As we observe the National Day for Truth and Reconciliation, we’re taking a look at the ways we can support Indigenous-led and owned businesses.
Indigenous Peoples have called the lands we live on home for millennia, and it’s time for us to learn about the beauty of nature, shared traditions, and hospitality directly from Indigenous communities here in Canada. It’s time to redefine what travel means to us.
Each one of us can be a better ally by supporting Indigenous tourism, embarking on tours and experiences led by Indigenous Peoples, and gaining a greater understanding of and appreciation for the diverse Indigenous cultures in Canada. That being said, here are nine authentic Indigenous experiences to try this fall.
Talaysay Tours operates land and ocean-based tours in Vancouver year-round, allowing locals and tourists to learn about the cultural significance of the city’s ancient rainforest of Stanley Park. During a Talking Trees Tour, an Indigenous guide and cultural ambassador will share insights on their worldview and how the land, forest, and ocean were managed by Indigenous Peoples. Attendees can expect to leave the tour feeling more connected to the earth and with the ability to recognize plants that were harvested by Coast Salish people.
Get a glimpse of what it was like to paddle in a First Nations canoe by joining one of the Takaya Tours departing from Vancouver. In a 10-metre replica of an ocean-ready canoe, you and your group will travel into the North Shore’s Indian Arm, listening to stories of legends and myths and singing traditional Coast Salish songs along the way. You’ll also make a stop at a remote beach during this wilderness adventure to enjoy a delicious picnic of baked salmon with bannock and wild rice.
Out east, let Six Nations Tourism take you through the rich history at Kana:ta Village, dating back to a period before contact with settlers. You’ll board a watercraft on the Grand River and learn about the importance of all life to the Six Nations, their Creation story, and the traditional games played by the Haudenosaunee. The Grand River (one of Canada’s heritage rivers, synonymous with the Six Nations’ rich history) is located in one of the last remaining Carolinian forests.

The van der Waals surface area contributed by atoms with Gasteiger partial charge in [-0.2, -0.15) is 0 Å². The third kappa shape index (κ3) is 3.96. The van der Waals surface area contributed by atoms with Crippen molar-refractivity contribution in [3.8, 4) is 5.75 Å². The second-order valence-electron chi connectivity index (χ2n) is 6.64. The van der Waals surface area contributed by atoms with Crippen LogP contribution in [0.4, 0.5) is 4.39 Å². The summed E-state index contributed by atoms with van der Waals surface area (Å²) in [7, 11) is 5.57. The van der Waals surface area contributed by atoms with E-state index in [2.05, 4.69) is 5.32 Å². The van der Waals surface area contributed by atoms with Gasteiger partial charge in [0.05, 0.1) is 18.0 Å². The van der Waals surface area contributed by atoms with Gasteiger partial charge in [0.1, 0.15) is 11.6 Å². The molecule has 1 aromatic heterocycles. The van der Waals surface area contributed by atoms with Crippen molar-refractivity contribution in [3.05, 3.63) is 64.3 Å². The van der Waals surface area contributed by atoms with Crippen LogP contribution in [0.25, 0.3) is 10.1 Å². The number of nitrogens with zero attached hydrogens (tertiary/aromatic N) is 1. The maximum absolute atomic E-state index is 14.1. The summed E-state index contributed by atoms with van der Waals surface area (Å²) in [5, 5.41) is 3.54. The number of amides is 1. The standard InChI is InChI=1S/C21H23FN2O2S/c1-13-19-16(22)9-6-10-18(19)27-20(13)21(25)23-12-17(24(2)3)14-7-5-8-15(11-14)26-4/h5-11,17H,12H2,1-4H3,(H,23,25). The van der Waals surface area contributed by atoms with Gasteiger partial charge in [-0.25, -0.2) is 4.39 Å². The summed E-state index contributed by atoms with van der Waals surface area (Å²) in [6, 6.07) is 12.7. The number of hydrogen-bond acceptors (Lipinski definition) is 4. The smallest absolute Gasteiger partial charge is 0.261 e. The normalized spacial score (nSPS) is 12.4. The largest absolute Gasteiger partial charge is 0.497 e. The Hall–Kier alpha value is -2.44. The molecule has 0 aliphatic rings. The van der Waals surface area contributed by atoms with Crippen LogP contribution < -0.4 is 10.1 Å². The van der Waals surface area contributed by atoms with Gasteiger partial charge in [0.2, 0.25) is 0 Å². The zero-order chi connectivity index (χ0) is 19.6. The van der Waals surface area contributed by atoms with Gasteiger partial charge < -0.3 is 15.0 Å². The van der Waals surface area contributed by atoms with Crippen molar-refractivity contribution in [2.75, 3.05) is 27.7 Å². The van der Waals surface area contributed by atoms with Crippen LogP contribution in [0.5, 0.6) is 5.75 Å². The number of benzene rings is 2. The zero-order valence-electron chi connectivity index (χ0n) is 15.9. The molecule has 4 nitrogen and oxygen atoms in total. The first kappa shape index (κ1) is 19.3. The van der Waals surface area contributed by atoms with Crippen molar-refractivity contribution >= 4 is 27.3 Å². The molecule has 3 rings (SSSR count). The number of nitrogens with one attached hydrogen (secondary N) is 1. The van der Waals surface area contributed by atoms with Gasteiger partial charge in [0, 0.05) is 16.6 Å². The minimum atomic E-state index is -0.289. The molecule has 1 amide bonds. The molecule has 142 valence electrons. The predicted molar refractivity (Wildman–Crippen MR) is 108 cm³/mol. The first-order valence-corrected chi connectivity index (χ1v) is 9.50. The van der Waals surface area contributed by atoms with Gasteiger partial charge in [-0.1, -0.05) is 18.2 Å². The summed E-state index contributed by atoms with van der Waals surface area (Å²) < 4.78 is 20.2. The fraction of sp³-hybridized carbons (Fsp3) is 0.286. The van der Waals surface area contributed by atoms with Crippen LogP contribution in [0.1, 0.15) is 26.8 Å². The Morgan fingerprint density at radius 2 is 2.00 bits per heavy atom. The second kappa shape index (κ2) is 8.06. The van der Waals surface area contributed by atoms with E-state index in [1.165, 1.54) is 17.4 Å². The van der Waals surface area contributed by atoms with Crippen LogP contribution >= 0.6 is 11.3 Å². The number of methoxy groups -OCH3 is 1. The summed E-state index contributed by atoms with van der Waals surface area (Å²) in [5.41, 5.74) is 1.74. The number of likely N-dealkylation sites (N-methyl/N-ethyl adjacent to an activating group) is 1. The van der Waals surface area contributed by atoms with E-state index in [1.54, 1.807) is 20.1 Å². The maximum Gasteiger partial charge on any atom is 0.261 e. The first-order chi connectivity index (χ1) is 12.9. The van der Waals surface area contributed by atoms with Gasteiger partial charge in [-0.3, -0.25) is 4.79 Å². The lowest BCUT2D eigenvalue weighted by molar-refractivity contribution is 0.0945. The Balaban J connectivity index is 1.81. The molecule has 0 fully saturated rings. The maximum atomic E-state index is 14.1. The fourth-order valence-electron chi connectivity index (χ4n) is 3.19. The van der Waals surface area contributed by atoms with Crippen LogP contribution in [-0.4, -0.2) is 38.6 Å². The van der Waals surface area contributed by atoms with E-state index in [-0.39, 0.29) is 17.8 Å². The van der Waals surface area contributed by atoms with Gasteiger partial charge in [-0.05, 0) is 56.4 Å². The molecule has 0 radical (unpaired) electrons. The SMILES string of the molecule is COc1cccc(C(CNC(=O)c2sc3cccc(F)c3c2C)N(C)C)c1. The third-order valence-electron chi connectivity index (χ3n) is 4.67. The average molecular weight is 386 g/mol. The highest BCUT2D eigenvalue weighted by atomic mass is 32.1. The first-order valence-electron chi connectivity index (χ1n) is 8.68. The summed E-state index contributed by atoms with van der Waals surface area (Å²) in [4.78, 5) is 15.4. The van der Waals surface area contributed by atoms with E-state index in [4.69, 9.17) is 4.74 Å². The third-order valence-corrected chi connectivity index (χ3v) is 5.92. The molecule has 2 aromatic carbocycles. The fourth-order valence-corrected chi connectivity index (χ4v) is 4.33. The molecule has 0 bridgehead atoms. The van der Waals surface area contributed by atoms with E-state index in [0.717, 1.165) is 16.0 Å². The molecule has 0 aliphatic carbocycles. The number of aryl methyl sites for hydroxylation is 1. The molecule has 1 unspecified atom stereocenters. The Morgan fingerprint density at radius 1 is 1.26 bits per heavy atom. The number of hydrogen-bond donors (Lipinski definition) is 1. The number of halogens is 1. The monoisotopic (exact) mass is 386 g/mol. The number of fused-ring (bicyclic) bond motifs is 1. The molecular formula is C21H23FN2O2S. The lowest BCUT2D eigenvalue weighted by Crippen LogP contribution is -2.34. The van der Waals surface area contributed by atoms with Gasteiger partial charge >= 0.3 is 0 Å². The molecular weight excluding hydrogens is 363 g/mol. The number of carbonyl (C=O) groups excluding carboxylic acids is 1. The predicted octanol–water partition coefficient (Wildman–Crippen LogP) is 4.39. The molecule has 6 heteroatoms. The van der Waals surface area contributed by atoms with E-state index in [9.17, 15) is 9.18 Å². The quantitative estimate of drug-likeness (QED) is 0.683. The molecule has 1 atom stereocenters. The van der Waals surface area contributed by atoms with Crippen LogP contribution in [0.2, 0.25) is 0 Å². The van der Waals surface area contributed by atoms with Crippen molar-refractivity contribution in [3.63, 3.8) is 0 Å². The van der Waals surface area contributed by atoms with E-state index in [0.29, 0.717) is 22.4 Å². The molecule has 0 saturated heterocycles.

In Ontario, Wiikwemkoong is home to the people of the Three Fires Confederacy: an alliance of the Ojibwa, Odawa, and Pottawatomi Nations. Here, you can join Wikwemikong Tourism in celebrating community and reconnecting with the land on a guided hike along the Bebamikawe Memorial Hiking Trail. Not only will you learn about the practical and medicinal uses of plants along the trail from your guide, you’ll also sample teas, be captivated by storytelling, and hear about battles with the Iroquois People.
The Atikamekw community of Manawan in Quebec is home to just 2,600 residents. And every day of the year, Tourisme Manawan runs a four-hour guided walking tour to help visitors gain an insight into the culture, crafts, and traditions within a Native Reserve today. The tour will take you to stops including the community radio station, the grocery store, the workshops of local craftsmen, the local schools, the Band Council, the Atikamekw police station, and the local church.
In the First Nations reserve of the Kahnawà:ke, visitors can begin their journey of discovering Mohawk culture at the Welcome Centre. A local guide will give you a free map and inform you of any events happening and the places to check out. As you tour the town on foot, you can take in the sights along the marina, support local shops and restaurants, and visit the Kanien’kehà:ka Onkwawén:na Raotitiohkwa Language and Cultural Center and local library to enrich your learning experience.
Did you know that Métis families formed a community along Alberta’s first road, the Victoria Trail? During a Meet the Métis experience at Métis Crossing along the North Saskatchewan River, visitors can learn about the seasonal practices that are a part of the culture and tradition, including jig demonstrations, fiddle playing, storytelling, arts and crafts, and the history behind these practices. Please note, the Métis Crossing cultural heritage centre is temporarily closed due to COVID-19.
Anyone interested in food experiences that tell a story will be in for a treat with Pei Pei Chei Ow. The Edmonton-based catering company incorporates traditional and western ingredients to create incredibly tasty dishes using Indigenous cooking techniques. The Indigenous fare prepared by the company is inspired by the land, life, and seasons and explores the food system along with contemporary culture and the impact of colonialism. The founder of the company, Scott Jonathan Iserhoff, can work with you to create a customized menu for events of any size.
Alberta’s Talking Rock Tours was established to give everyone who participates in its experiences an increased awareness of the region’s earth sciences and local Indigenous knowledge. Among its offerings suitable for small groups is an adventurous Elk Island Discovery Tour, which takes you past rolling hills, terraced beaver dams, and more while a guide talks you through the natural and cultural components at each wondrous stop.
To find even more authentic Indigenous experiences and packages within Canada, visit destinationindigenous.ca. You can also support Indigenous artists and craftspeople by shopping for Indigenous-made artworks and collectables at buyauthentic.ca.